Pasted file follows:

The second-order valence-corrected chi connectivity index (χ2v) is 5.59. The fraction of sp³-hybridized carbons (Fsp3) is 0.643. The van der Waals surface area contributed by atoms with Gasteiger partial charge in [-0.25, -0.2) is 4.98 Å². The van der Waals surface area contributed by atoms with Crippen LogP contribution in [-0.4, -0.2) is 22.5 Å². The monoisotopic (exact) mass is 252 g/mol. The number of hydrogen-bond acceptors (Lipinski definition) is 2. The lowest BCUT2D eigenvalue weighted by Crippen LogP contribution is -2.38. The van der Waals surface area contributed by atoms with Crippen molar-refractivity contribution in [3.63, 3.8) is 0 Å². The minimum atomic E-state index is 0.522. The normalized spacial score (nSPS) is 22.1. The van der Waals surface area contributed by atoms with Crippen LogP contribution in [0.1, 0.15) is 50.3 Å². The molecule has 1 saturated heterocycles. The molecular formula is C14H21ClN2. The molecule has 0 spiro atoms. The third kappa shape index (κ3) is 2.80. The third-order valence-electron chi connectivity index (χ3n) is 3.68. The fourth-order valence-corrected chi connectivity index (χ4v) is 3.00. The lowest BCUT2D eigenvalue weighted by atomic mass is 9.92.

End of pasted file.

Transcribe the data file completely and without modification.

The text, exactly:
The second-order valence-corrected chi connectivity index (χ2v) is 5.59. The fraction of sp³-hybridized carbons (Fsp3) is 0.643. The van der Waals surface area contributed by atoms with Gasteiger partial charge in [-0.25, -0.2) is 4.98 Å². The van der Waals surface area contributed by atoms with Crippen LogP contribution in [-0.4, -0.2) is 22.5 Å². The monoisotopic (exact) mass is 252 g/mol. The number of hydrogen-bond acceptors (Lipinski definition) is 2. The lowest BCUT2D eigenvalue weighted by Crippen LogP contribution is -2.38. The van der Waals surface area contributed by atoms with Crippen molar-refractivity contribution in [3.63, 3.8) is 0 Å². The minimum atomic E-state index is 0.522. The normalized spacial score (nSPS) is 22.1. The van der Waals surface area contributed by atoms with Crippen LogP contribution in [0.1, 0.15) is 50.3 Å². The molecule has 1 saturated heterocycles. The molecular formula is C14H21ClN2. The molecule has 0 spiro atoms. The third kappa shape index (κ3) is 2.80. The third-order valence-electron chi connectivity index (χ3n) is 3.68. The fourth-order valence-corrected chi connectivity index (χ4v) is 3.00. The lowest BCUT2D eigenvalue weighted by atomic mass is 9.92.